Skico must solve the morass on Little Annie Road | AspenTimes.com
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Skico must solve the morass on Little Annie Road

The Aspen Times Editorial

The Aspen Skiing Co. is certainly having problems with construction traffic on Little Annie Road.

The company requested and was granted (over the strong protests of those who live in the area) permission to open the road early this year in order to allow a quick start on construction of the new deluxe Sundeck restaurant and private club atop Aspen Mountain.

Right from the beginning, there were problems with trucks breaking the rules: starting too early in the morning, driving too fast and making too much noise. The residents – whose objections to the entire project had been overruled – justifiably complained. The Skico, not unreasonably, said it was trying hard and would try even harder to follow the rules, but that it was at the mercy of contractors and workers who were not necessarily amenable to the niceties of backcountry auto etiquette.

This week, however, the situation has become an unmitigated disaster with the return of wet, snowy weather. The road has become virtually impassable. Heavy trucks have churned the soft earth into a morass that mires even the most macho of four-wheel-drive pickup trucks. One major construction truck couldn’t make it up the road even with chains.

And if the road is unpleasant or inconvenient for construction workers, it has become hideous for those who must travel it to get to and from their homes every day.

Historically, this road has been little more than a Jeep track, traveled mainly in the summers or, year-round, by the hardy few who have chosen to live in relative isolation in the small, century-old log cabins that dot the landscape.

In recent years, more modern housing has been constructed on the lower reaches of the road, as well as a select few higher up. But the road has essentially stayed the same – graded only occasionally by county road crews, rutted and rough in many spots, and not the kind of road you would want to be negotiating in a low-slung car.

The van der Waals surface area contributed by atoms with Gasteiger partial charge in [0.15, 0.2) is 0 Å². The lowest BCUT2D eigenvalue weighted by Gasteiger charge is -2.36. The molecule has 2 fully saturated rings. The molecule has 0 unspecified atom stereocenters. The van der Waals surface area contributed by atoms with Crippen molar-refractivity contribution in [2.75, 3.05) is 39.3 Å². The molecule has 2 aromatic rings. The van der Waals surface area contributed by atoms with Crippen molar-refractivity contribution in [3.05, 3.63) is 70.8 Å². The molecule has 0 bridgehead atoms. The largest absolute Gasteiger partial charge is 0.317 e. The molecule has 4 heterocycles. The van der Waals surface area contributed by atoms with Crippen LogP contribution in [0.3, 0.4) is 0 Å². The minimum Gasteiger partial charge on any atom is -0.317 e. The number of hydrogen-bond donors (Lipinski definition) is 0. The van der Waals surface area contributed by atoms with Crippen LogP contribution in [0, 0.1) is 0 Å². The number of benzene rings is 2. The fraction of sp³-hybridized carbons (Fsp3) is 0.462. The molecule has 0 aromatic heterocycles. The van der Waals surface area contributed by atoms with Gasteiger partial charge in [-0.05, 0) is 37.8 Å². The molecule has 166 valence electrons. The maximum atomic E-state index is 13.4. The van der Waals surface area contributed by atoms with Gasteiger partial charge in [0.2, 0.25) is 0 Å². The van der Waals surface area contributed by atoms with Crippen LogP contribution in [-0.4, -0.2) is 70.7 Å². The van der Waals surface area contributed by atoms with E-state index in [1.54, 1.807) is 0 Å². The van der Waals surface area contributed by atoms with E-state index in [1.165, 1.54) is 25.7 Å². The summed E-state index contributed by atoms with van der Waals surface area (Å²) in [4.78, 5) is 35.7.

It is of little value, at this point, to start pointing fingers and laying blame for what we might now consider a mistake, although it is true that both the Skico and the county perhaps ought to have known better than to begin such a massive project so early in the season.

The Skico can argue that the weather is even harder to control than contractors, but this is irrelevant. The point is that, in fighting for permission to open the road early, the company undertook to manage whatever problems might arise as the result of its operations. Unruly construction workers are a problem that must be managed and unruly weather is a problem that must be respected. These are obligations that the Skico took on, obligations that it cannot now shirk.

Right now, the problems must be solved, so the people who are the most directly affected (and who warned everyone about the likelihood that this was a disaster in the making) can get on with their lives. They are valued citizens, taxpayers, volunteers in our emergency organizations, employees in established businesses. Their quality of life is as important as the corporate priorities of the Skico, and must be attended to.

It may be necessary for Pitkin County to red-tag the whole operation until the road has a chance to dry out enough to handle the heavy traffic. How long this may take and what it would cost the Skico in delays to its project undoubtedly will end up as points of argument and negotiation.

Another alternative might be for the Skico to do whatever is necessary to make the road passable right away. This might involve major road work. And if this approach is taken, it must be with the firm understanding of all concerned that once the Sundeck project is completed, the Skico will undo the work it has done and restore Little Annie Road to its former backcountry condition.

This is the promise that was hammered out in the approvals process for the Sundeck work, based on sound reasoning and a desire that the construction at the top of Aspen Mountain wreak as little havoc as possible.

The Skico must live up to that promise, and it is up to Pitkin County to see that it does.


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